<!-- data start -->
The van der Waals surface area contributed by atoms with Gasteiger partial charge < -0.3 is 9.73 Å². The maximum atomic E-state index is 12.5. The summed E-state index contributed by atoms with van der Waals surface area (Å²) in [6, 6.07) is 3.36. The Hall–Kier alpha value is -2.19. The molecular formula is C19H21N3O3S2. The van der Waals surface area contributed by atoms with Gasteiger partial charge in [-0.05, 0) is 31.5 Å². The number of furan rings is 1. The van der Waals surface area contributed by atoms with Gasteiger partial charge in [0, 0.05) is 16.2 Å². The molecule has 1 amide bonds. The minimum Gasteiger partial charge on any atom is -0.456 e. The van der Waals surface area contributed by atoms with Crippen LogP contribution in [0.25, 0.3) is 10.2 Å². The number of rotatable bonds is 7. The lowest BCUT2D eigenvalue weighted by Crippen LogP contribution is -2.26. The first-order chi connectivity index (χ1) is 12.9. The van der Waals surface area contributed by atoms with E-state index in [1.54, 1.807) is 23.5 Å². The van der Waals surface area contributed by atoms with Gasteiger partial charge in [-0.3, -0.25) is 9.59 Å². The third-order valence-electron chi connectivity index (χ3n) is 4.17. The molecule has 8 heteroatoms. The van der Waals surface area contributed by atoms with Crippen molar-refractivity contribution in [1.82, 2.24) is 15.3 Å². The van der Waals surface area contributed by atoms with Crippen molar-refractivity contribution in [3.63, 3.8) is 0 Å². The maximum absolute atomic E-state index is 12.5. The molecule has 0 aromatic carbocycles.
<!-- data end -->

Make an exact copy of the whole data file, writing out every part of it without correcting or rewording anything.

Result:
The van der Waals surface area contributed by atoms with Gasteiger partial charge < -0.3 is 9.73 Å². The maximum atomic E-state index is 12.5. The summed E-state index contributed by atoms with van der Waals surface area (Å²) in [6, 6.07) is 3.36. The Hall–Kier alpha value is -2.19. The molecular formula is C19H21N3O3S2. The van der Waals surface area contributed by atoms with Gasteiger partial charge in [-0.05, 0) is 31.5 Å². The number of furan rings is 1. The van der Waals surface area contributed by atoms with Gasteiger partial charge in [0, 0.05) is 16.2 Å². The molecule has 1 amide bonds. The minimum Gasteiger partial charge on any atom is -0.456 e. The van der Waals surface area contributed by atoms with Crippen LogP contribution in [0.25, 0.3) is 10.2 Å². The number of rotatable bonds is 7. The lowest BCUT2D eigenvalue weighted by Crippen LogP contribution is -2.26. The first-order chi connectivity index (χ1) is 12.9. The van der Waals surface area contributed by atoms with E-state index in [1.54, 1.807) is 23.5 Å². The van der Waals surface area contributed by atoms with Gasteiger partial charge in [-0.3, -0.25) is 9.59 Å². The third-order valence-electron chi connectivity index (χ3n) is 4.17. The molecule has 8 heteroatoms. The van der Waals surface area contributed by atoms with Crippen molar-refractivity contribution in [1.82, 2.24) is 15.3 Å². The van der Waals surface area contributed by atoms with Crippen molar-refractivity contribution in [3.63, 3.8) is 0 Å². The maximum absolute atomic E-state index is 12.5. The molecule has 0 aromatic carbocycles.